It's important to make it clear that widescreen can be wider than 1.85:1, otherwise some people will think that a widescreen DVD (or HD disc) should fill an HDTV.
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Old 12-08-06, 12:07 AM
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well on the 'film formats' page of the same site it gets into much deeper info and describes several formats as 'widescreen' :

http://www.dvdaust.com/film_formats.htm
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Old 12-08-06, 01:01 AM
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What, no Tohoscope, no Shawscope?
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Old 12-08-06, 01:40 PM
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Originally Posted by Drexl
Is 1.85:1 actually called "widescreen?" I mean, I know that widescreen can mean 1.85:1 (or wider), but I've never heard of widescreen specifically referring to 1.85:1.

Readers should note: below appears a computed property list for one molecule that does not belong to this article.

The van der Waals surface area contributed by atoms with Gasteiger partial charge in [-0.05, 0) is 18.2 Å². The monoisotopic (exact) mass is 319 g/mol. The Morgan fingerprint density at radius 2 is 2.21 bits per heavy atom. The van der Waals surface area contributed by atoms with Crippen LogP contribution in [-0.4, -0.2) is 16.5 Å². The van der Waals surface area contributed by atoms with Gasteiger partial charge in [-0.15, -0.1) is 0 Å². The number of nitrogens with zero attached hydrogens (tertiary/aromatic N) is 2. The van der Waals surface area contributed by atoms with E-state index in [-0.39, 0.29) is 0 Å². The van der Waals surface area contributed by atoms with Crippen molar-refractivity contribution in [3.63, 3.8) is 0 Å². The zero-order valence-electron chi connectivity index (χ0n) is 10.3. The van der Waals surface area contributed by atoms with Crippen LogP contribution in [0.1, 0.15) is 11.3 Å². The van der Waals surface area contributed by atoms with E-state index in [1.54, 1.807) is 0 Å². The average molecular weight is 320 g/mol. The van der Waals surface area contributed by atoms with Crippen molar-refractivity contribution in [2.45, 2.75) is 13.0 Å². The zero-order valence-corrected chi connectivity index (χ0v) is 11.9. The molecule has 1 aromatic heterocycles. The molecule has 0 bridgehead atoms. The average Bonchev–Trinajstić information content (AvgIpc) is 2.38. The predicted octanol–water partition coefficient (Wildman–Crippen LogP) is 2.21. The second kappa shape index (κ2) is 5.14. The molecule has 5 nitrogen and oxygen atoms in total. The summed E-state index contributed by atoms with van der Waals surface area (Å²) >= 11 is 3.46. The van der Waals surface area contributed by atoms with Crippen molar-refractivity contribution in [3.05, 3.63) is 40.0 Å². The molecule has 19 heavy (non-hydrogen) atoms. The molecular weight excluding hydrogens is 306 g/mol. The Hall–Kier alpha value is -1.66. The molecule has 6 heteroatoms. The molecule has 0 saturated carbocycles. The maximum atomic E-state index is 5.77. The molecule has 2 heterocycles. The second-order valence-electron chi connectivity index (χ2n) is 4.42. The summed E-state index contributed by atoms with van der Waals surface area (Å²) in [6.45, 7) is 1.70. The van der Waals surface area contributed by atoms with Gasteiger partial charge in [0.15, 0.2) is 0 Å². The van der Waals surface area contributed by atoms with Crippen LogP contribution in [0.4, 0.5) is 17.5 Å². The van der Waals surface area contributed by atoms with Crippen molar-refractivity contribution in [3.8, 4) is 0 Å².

Actually, the term "widescreen" can be used for any aspect ratio larger than 1.37:1. That includes both 1.66:1 and 1.78:1, which are common aspect ratios that are less wide than 1.85:1. You're right that wider than 1.85:1 is also called widescreen as well.

The page also has a few other errors. The first entry calls the first film projector the Kinetograph, which actually was a camera. The projector was the Kinetoscope, and released in 1894. Also, it used the standard 4-perf 35mm, which was 1 and 3/8 inches wide (edit: my bad, he was talking about the image frame, which was about an inch) and was an aspect ratio of 1.33:1. 1.37:1 didn't become the standard until synchronized sound via an optical soundtrack printed onto the film was brought into the equation.

http://en.wikipedia.org/wiki/Kinetoscope

Also, for some reason on the page, Cinerama 55 and Ultra Panavision are placed before Cinerama/Panavision, when the ordering should be reversed, since the page is in rough chronological order.